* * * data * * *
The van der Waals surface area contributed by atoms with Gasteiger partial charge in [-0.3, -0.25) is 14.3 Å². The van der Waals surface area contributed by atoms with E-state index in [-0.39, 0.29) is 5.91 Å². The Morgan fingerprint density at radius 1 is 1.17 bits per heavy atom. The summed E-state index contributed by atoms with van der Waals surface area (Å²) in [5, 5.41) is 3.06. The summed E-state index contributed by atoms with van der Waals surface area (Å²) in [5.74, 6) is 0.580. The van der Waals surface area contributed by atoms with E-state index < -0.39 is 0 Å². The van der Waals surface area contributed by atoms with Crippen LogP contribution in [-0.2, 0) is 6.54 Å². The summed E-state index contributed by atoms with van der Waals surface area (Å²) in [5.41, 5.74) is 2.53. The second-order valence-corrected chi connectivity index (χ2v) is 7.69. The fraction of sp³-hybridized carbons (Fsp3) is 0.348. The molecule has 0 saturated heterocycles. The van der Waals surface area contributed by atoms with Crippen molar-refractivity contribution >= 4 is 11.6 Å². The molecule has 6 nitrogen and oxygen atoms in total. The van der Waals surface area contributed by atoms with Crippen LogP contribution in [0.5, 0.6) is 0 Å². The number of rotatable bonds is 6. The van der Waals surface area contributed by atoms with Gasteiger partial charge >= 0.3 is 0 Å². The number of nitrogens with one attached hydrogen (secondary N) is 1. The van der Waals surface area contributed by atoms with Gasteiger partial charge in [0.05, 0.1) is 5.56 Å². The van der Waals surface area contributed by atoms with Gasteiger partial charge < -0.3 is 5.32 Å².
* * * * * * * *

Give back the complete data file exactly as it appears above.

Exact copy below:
The van der Waals surface area contributed by atoms with Gasteiger partial charge in [-0.3, -0.25) is 14.3 Å². The van der Waals surface area contributed by atoms with E-state index in [-0.39, 0.29) is 5.91 Å². The Morgan fingerprint density at radius 1 is 1.17 bits per heavy atom. The summed E-state index contributed by atoms with van der Waals surface area (Å²) in [5, 5.41) is 3.06. The summed E-state index contributed by atoms with van der Waals surface area (Å²) in [5.74, 6) is 0.580. The van der Waals surface area contributed by atoms with E-state index < -0.39 is 0 Å². The van der Waals surface area contributed by atoms with Crippen LogP contribution in [-0.2, 0) is 6.54 Å². The summed E-state index contributed by atoms with van der Waals surface area (Å²) in [5.41, 5.74) is 2.53. The second-order valence-corrected chi connectivity index (χ2v) is 7.69. The fraction of sp³-hybridized carbons (Fsp3) is 0.348. The molecule has 0 saturated heterocycles. The van der Waals surface area contributed by atoms with Crippen molar-refractivity contribution >= 4 is 11.6 Å². The molecule has 6 nitrogen and oxygen atoms in total. The van der Waals surface area contributed by atoms with Crippen LogP contribution in [0.5, 0.6) is 0 Å². The number of rotatable bonds is 6. The van der Waals surface area contributed by atoms with Gasteiger partial charge >= 0.3 is 0 Å². The number of nitrogens with one attached hydrogen (secondary N) is 1. The van der Waals surface area contributed by atoms with Gasteiger partial charge in [0.05, 0.1) is 5.56 Å². The van der Waals surface area contributed by atoms with Gasteiger partial charge < -0.3 is 5.32 Å².